The shifting points of view is also something that is a signature scene for Hitchcock. We see the cars from the front coming at us, on after another, then we see them from behind as if we are one car in the line of this factory line of cars, and then we are actually in the car. We don't really know where we are because the point of view keeps changing. That amazing shifting can be heard also in the sound. The scream in the beginning is a lower pitch continuous sound with a repeating circular shrill on top. Somewhere, I believe by the news room, that changes to a continuous high pitch sound, with a menacing repeating low bass or drum beat, then it shifts again to the continuous low with the repeating shrieking on top. We see this in the shower murder scene in Psycho where the now famous squealing knife sound shrieks throughout the scene. The flashing sign of lights in a dark night of “To-night Golden Curls” is reminiscent of the Bates Motel sign in Psycho. Finally, as in Psycho, we have a murder of a female committed near the beginning of the movie by someone who covers his face and/or disguises himself with possibly female clothing. It said a “scarf” here in this scene, which doesn’t necessarily mean a woman’s article of clothing, but possibly. I’ll know when I see the movie! :)

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1. Compare the opening of The Lodger to the opening of The Pleasure Garden - what similarities and differences do you see between the two films? 

 

The similarities are that both feature women with golden curls and the many people who observe them. But in such different ways! In the Pleasure Garden, the man attracted to the girl with the golden curl wants to get to know her much better, whereas in The Lodger, the Jack-the-Ripper-like serial killer (whom we do not see yet) wanted to kill her (and did). Of course, the subsequent reactions of the observers are therefore markedly different in the two films.  

 

2. Identify elements of the "Hitchcock style" in this sequence? Please provide specific examples. Even if you are not sure if it is the "Hitchcock style," what images or techniques stand out in your mind as powerful storytelling? Or images that provide an excess of emotion? 

 

I found it interesting that Hitchcock felt that this movie was the first time he had exercised his own style, which obviously drew upon what he had learned from D. W. Griffith, German expressionism, and Russian montage. The techniques that stood out for me were the lighting, the camera angles, and the fast-paced editing. The images that stood out for me were the opening silent scream, the guy in the bar who obscured his face by pulling up his coat collar, and the churning newspaper press.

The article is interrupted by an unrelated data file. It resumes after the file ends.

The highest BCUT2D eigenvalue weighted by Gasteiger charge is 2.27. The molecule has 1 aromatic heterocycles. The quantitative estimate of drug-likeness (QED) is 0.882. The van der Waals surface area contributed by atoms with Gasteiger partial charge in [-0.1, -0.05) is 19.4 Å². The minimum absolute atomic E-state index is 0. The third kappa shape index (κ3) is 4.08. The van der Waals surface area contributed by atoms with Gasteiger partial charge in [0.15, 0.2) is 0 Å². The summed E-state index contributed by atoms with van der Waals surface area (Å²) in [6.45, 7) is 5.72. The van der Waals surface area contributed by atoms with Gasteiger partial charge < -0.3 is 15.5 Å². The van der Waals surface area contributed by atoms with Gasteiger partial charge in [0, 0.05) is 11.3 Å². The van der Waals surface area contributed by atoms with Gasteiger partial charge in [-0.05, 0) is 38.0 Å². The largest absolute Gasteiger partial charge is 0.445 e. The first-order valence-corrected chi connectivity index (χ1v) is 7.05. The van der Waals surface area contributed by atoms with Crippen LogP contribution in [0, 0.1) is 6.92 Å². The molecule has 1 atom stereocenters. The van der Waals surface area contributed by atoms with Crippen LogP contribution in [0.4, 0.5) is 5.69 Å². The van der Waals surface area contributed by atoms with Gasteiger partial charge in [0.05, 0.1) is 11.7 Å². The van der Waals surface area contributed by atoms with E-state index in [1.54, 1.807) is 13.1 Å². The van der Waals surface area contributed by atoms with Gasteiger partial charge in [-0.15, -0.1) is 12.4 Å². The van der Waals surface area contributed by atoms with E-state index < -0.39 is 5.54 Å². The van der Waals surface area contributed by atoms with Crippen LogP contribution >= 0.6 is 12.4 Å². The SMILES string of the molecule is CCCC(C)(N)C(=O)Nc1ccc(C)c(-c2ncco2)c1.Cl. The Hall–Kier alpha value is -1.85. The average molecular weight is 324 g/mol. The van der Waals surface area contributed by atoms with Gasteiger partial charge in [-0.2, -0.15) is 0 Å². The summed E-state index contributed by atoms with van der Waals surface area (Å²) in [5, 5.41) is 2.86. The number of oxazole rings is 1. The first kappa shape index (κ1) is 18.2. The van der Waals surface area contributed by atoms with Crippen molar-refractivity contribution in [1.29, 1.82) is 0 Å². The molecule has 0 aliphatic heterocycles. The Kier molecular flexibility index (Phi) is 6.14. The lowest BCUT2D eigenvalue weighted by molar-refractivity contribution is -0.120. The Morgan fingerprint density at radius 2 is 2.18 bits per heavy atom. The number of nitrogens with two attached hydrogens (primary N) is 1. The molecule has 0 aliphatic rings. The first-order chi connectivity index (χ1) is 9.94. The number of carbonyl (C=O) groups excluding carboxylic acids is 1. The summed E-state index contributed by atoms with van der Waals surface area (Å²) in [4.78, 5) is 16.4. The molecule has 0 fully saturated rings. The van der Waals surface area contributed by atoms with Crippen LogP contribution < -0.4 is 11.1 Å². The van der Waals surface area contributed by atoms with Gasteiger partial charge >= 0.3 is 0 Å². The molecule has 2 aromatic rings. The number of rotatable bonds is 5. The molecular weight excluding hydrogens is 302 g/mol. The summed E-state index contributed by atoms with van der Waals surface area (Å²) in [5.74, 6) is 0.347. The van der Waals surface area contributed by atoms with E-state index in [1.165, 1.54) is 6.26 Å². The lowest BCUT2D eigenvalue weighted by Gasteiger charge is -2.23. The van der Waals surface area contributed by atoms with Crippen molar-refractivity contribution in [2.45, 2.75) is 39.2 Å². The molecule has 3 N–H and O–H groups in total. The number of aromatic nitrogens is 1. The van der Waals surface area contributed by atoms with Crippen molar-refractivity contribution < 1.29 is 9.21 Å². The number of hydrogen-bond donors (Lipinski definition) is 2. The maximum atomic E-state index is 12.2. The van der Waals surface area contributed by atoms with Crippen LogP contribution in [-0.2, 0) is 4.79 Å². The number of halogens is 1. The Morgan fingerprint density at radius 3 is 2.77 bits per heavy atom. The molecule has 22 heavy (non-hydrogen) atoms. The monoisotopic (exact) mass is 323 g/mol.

3. Even though this is a "silent" film, the opening image is one of a woman screaming. What do you notice in how Hitchcock frames that particular shot that makes it work in a silent film even though no audible scream that can be heard. And what other screams like that come to mind from Hitchcock's later work? 

 

​Hitchcock frames the shot so tightly that one can almost see the girl's tonsils quivering as she screams, and he films her at an off-kilter angle, which makes it even more unsettling. I haven't seen many Hitchcock movies - the only other one I have seen that had a scream was "Psycho" (Janet Leigh).  

 

 

​4. Bonus question: Can you spot Hitchcock's first cameo?

 

​No. Not only no, but heck no! Even after reading Strutter1974's post which identifies where the cameo begins, I could not see Hitchcock in the film! I am trying to console myself with the thought that I shouldn't be expected to know what the back of Hitchcock's head looked like in 1926 (when he had dark hair), but I am starting to think that I am not very observant or that I look at different things than everyone else. I did not see the "no smoking" sign in yesterday's daily dose (even though it was enormous) because I was focusing on the cigar smoker instead. In today's daily dose, I did not catch that "To-night Golden Curls" was a theater advertisement for the girl killed by the Avenger (I picked this up from reading comments posted by my more perceptive classmates). When the teleprinter machine was spelling out the message about the crime, I found myself trying to figure out how its impact printer worked and missed seeing much of the message it was transmitting (I had to rewatch that part, ha ha).

 

​5. Bonus unsolicited comment: I am a big fan of Laird Cregar, and I have watched the version of The Lodger that he starred in 1944. I did not know that Alfred Hitchcock had made this silent version in 1926!  

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1. Compare the opening of The Lodger to the opening of The Pleasure Garden - what similarities and differences do you see between the two films?